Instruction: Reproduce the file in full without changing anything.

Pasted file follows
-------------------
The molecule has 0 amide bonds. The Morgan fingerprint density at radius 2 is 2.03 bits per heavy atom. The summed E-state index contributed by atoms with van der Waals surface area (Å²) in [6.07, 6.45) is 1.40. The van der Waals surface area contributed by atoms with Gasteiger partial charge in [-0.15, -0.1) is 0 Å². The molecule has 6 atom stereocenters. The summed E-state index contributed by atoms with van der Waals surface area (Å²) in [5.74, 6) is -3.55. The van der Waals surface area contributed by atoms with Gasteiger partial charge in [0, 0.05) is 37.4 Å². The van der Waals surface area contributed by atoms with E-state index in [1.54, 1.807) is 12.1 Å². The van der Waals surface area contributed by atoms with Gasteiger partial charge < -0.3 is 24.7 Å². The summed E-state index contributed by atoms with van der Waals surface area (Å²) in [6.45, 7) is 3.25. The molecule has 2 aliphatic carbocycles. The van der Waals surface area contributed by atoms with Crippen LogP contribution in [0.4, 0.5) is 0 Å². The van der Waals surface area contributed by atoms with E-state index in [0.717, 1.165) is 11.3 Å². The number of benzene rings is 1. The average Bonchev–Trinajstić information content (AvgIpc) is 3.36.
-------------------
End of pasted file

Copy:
The molecule has 0 amide bonds. The Morgan fingerprint density at radius 2 is 2.03 bits per heavy atom. The summed E-state index contributed by atoms with van der Waals surface area (Å²) in [6.07, 6.45) is 1.40. The van der Waals surface area contributed by atoms with Gasteiger partial charge in [-0.15, -0.1) is 0 Å². The molecule has 6 atom stereocenters. The summed E-state index contributed by atoms with van der Waals surface area (Å²) in [5.74, 6) is -3.55. The van der Waals surface area contributed by atoms with Gasteiger partial charge in [0, 0.05) is 37.4 Å². The van der Waals surface area contributed by atoms with E-state index in [1.54, 1.807) is 12.1 Å². The van der Waals surface area contributed by atoms with Gasteiger partial charge < -0.3 is 24.7 Å². The summed E-state index contributed by atoms with van der Waals surface area (Å²) in [6.45, 7) is 3.25. The molecule has 2 aliphatic carbocycles. The van der Waals surface area contributed by atoms with Crippen LogP contribution in [0.4, 0.5) is 0 Å². The van der Waals surface area contributed by atoms with E-state index in [0.717, 1.165) is 11.3 Å². The number of benzene rings is 1. The average Bonchev–Trinajstić information content (AvgIpc) is 3.36.